The report tells Republicans they must "change our tone" on certain social issues to win over younger voters and reach out to gay Americans. But the authors do not offer a specific policy prescription on gay marriage as they did on immigration.
Asked about efforts to win over gay voters, Priebus said that Sen. Rob Portman of Ohio "made some pretty big inroads last week" when he came out in support of gay marriage. But Priebus did not comment on whether he supported Portman's stance, saying only that he supported the senator's freedom to take that stance. "I think it's about being decent. I think it's about dignity and respect, that nobody deserves to have their dignity diminished," he said.
"There's more of a split on issues involving gays" than on immigration, Fleischer told The Post. "Ten years ago, there used to be no split. Now the younger generation of Republicans is leading that split, and that's a healthy part of being a big tent," he said.
The document calls for Republicans to embrace different points of view, "instead of driving around in circles on an ideological cul-de-sac." Gay rights are singled out as a critical example.
"Already, there is a generational difference within the conservative movement about issues involving the treatment and the rights of gays -- and for many younger voters, these issues are a gateway into whether the Party is a place they want to be," the report reads. "If our Party is not welcoming and inclusive, young people and increasingly other voters will continue to tune us out."
Also in hopes of attracting younger voters, the report calls for an "RNC Celebrity Task Force" to host star-studded events and fundraisers.
The open data platform is meant to help Republicans close a perceived digital communication gap with the Democratic Party. "Think of it like Apple and the App Store," Priebus said. Priebus also called for putting a chief digital and technology officer in place, opening an RNC satellite office in San Francisco and holding hack-a-thons to bolster relationships with developers.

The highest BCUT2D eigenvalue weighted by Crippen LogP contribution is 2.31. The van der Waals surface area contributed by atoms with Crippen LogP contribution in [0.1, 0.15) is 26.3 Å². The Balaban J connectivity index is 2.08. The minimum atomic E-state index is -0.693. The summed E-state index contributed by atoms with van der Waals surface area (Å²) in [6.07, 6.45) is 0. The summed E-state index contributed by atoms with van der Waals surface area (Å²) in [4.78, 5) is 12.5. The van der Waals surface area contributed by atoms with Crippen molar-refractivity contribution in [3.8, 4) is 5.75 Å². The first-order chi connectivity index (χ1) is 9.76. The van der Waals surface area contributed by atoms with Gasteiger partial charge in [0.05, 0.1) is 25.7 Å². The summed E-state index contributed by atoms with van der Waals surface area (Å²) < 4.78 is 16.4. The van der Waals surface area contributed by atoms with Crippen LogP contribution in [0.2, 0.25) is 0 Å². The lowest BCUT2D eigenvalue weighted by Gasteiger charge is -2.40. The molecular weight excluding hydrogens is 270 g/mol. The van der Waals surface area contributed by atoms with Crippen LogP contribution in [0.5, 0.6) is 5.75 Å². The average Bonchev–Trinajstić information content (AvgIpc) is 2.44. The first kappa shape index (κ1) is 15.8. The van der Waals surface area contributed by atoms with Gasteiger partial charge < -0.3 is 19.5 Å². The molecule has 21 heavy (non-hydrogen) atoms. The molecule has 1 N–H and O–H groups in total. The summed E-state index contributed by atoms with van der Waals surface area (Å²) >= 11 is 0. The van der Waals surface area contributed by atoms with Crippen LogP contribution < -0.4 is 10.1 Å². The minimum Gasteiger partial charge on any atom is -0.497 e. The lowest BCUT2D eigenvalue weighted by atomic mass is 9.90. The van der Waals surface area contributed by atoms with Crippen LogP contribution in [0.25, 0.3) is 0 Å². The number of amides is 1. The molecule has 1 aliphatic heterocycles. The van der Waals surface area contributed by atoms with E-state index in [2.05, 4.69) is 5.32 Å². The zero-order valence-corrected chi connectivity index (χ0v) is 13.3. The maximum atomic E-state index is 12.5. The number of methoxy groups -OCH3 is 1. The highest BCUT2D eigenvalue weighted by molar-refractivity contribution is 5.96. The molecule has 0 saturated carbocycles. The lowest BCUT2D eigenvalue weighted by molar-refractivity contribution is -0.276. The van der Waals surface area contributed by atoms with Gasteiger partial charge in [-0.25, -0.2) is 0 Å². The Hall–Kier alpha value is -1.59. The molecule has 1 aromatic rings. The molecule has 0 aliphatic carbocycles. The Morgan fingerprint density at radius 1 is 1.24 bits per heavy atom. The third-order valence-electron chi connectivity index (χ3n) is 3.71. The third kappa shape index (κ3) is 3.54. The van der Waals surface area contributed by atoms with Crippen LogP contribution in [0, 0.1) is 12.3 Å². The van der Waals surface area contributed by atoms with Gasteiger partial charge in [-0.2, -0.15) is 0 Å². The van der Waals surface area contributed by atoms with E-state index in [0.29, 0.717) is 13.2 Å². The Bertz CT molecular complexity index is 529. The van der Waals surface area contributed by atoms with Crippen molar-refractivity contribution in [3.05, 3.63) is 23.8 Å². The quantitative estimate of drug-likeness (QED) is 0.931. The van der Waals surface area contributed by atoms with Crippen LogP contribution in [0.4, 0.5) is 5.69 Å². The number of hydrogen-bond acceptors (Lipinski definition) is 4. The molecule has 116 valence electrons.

"Over and over, our co-chairs heard of the need for an environment of intellectual curiosity," Priebus said.
The report also calls for reworking the presidential primary system so that the party picks its nominee earlier in the year, officially nominating him or her at a convention in June or July rather than late August or September. A regional primary system is suggested, and the report recommends discouraging delegate-selecting conventions or caucuses in favor of primaries.
Leaders may face opposition from non-establishment Republicans in trying to condense the primary calendar. One adviser to Sen. Rand Paul (R-Ky.) predicted that the “move away from caucuses and conventions will be highly controversial for the Paul world, tea partiers and social conservatives.”
The RNC aims to rein in, as much as possible, the many deep-pocketed outside conservative groups. Despite spending tens of millions of dollars in the last cycle, few of these organizations found much electoral success. The report recommends that the RNC, "as much as is legally possible," help outside groups rethink their ad spending and ground game investments, improve their data and technology and coordinate on resources and messaging. The report also calls for a push for looser campaign finance restrictions that would give federal campaigns the freedom to compete with super PACs.
Priebus said the report had to be "bold," "raw," and "real" -- and public -- to have the desired impact.
"This is an unprecedented thing, for a national party to put its cards on the table face up," he said. "Maybe a few pieces of china needed to be broken."